commercial real estate broker cover letter

The full range of tasks related to real estate purchase and sale transactions are facilitated by real estate brokers. Preparing properties for sale, taking property photos, analyzing market and competitive data, implementing pricing and marketing strategies, coordinating with title companies and lenders, and assisting clients with contract negotiations and closing are typical work duties. Excellent interpersonal, networking, and communication skills are required for this position, and real estate market knowledge is highly recommended.

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Why Commercial Real Estate Cover Letters Matter

It’s simple for your resume to disappear into a black hole when you apply for jobs in commercial real estate, and you may never hear back from the job poster again.

Additionally, the initial resume screening process is more competitive than it was ten years ago due to the commercial real estate industry’s institutionalization, making it much simpler for your resume to fall into that abyss of silence.

However, despite the fact that job seekers for commercial real estate send out dozens of applications each week, one tool that can help you avoid that black hole is the cover letter.

Even though your resume can do a great job of highlighting your experience and skill sets, a cover letter gives the hiring manager the chance to learn more about you personally and professionally (even before the interview stage) by allowing you to clearly explain why you’re the best fit for the position.

Having said that, writing a cover letter isn’t always simple, and it can be challenging to decide exactly what to include in the three to four paragraphs that are supposed to tell your story.

In order to simplify the process, this article will go over the three key components of any commercial real estate cover letter and explain how they might apply to your individual circumstances.

Commercial Real Estate Cover Letters Should Be Concise

I want to emphasize that a commercial real estate cover letter should be succinct, to-the-point, and concise before we move on to the first item on this list. Just a few paragraphs will do, and anything longer than a page is typically a sign that your cover letter may be a little bit too long (and may lose the reader’s attention as a result)

When writing your commercial real estate cover letter, treat each word as if it were worth $100 and eliminate any words that aren’t absolutely necessary to convey your message.

If you can pull this off, your cover letter can be a very effective tool for catching the attention of a hiring manager or recruiter and for helping you stand out from other candidates in a crowded job market.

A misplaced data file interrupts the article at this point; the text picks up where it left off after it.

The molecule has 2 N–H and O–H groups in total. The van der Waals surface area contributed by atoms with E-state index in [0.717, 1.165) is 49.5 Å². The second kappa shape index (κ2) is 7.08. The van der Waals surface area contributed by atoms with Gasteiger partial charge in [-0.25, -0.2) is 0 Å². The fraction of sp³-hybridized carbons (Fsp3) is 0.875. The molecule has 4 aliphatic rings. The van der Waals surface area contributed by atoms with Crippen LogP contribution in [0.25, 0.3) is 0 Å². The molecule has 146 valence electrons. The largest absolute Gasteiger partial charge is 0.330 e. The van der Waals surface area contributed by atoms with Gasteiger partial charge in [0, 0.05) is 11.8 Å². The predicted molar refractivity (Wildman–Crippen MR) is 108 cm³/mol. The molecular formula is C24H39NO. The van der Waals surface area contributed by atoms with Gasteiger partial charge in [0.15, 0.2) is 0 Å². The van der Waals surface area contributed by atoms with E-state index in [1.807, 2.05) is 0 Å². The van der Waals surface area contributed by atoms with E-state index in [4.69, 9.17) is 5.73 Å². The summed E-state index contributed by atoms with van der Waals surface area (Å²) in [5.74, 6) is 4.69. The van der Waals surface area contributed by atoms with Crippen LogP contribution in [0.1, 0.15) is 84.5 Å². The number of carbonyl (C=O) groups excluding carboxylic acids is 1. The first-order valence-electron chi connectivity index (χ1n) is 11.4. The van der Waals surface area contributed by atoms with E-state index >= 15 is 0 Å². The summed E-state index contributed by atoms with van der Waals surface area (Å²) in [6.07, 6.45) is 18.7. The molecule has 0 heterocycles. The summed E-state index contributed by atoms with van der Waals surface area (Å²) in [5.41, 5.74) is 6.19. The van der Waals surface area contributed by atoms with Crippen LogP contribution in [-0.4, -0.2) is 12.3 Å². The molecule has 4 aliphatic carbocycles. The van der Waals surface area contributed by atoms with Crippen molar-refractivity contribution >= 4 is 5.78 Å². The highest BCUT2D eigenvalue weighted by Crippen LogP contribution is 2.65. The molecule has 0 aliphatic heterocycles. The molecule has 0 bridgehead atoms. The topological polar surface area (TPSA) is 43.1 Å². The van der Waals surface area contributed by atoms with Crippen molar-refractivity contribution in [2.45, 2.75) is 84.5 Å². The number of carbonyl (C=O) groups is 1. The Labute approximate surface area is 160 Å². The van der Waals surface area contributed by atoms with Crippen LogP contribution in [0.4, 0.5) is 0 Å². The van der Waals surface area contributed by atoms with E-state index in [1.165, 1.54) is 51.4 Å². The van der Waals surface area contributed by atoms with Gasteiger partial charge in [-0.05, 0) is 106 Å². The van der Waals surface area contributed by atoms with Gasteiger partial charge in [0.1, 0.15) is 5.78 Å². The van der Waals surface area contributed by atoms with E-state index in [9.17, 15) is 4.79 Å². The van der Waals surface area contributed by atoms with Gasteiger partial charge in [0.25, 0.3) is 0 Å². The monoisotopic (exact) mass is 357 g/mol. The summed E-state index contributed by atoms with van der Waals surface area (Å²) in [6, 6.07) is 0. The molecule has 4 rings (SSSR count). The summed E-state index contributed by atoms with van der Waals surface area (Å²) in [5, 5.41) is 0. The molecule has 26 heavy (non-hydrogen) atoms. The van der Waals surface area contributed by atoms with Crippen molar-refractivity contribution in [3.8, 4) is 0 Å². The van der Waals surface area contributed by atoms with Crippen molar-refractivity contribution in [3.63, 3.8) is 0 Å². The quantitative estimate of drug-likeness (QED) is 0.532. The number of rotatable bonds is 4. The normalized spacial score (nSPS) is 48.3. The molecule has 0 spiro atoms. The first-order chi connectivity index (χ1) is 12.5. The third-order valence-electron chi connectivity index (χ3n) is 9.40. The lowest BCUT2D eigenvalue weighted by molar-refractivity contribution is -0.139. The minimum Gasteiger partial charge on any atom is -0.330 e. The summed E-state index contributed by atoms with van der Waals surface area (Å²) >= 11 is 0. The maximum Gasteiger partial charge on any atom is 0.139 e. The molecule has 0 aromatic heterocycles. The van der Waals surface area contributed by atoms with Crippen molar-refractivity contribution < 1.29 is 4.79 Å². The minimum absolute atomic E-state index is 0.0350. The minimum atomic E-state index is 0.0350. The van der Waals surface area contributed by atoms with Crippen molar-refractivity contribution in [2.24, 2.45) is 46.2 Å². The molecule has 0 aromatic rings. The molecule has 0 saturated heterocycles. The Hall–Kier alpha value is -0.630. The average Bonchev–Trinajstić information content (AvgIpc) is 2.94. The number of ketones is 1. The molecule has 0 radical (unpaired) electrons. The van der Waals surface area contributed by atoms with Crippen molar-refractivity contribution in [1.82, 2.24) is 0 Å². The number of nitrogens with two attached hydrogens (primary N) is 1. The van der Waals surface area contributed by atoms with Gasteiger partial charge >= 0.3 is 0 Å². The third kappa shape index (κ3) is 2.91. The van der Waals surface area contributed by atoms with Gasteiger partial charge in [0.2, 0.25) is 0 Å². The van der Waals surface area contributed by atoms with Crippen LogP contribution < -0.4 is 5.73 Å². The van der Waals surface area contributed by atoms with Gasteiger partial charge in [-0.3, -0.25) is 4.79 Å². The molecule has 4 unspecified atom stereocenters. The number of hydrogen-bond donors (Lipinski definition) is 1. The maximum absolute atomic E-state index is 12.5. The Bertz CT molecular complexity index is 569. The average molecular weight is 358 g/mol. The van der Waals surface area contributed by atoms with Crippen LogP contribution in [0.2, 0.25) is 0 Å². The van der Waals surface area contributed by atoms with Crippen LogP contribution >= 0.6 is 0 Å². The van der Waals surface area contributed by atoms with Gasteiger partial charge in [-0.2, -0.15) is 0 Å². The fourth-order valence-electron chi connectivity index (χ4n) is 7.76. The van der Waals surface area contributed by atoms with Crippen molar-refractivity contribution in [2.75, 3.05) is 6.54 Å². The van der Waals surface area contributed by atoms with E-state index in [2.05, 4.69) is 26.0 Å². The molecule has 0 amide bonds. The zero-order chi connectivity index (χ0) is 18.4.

Commercial Real Estate Cover Letters Should Clearly State Why You’re Interested in the Role

The first recommendation on this list is to begin your cover letter for a position in commercial real estate by explaining why this position interests you more than other available positions.

Interviewing job candidates takes a lot of time for commercial real estate companies, and it’s not unusual for online job postings to receive several hundred applications for a single open position.

This means that hiring managers and recruiters must establish some basic “filters” to quickly screen candidates and to ensure they have the time and bandwidth to review all resumes submitted for the position.

One of the most common selection criteria used by employers is whether a candidate demonstrates a genuine interest in the organization and the position for which they are applying, especially for businesses that invest a lot of time and money in training new hires.

In other words, if you’re applying for an asset management position at a small, start-up business that buys and manages office buildings, this is your chance to discuss your career interests in office asset management and your desire to work for a growing, entrepreneurial company.

And you might think about opening this on your cover letter for this position with something like:

“Thank you for giving me the chance to apply for the position of Asset Management Associate at your company. This opportunity is very exciting to me because I have office asset management experience working for large, institutional companies and because I want to help a small, entrepreneurial real estate investment firm grow. ”.

You will have a much easier time getting past this initial screening process if you can demonstrate that you’re serious about the position and aren’t just sending out a ton of generic resumes and cover letters to any company that is even remotely connected to a place you’d want to work.

Intent Matters More Than You Think

Although it may seem like a very small matter, I can assure you that it is important.

And despite how important this is, many people simply don’t take this step in the process seriously enough.

I’ve looked over a number of cover letters when hiring for positions where the applicant mentioned another company when referring to our company, obviating any effort or thought on their part to apply for the position.

I’ve also read cover letters from candidates who discussed their career goals for positions that had nothing to do with our company or even the real estate sector at all.

Although it seems very basic and straightforward, just adding one or two sentences reiterating that your career interests are compatible with the position can go a very long way.

What If You’re Not Sure What You Want To Do Long-Term Yet?

At this point, you might be thinking, “What if I’m not sure this is where I want to take my career in the long run?”

It makes sense that you might not have 100% certainty on where you want to be 30 years from now, especially if you’re just graduating from college or a few years out of school

And with that said, you should demonstrate a strong interest in the career path you’re currently looking to pursue within the company (especially for analyst and associate roles), but not necessarily an in-depth explanation of how you plan to lock yourself into this particular career path forever.

Just make sure you’re on paper specific about the job function you want to perform at this time, that you’re enthusiastic about the organization you’ll be working for, and that you can see yourself progressing there in the future.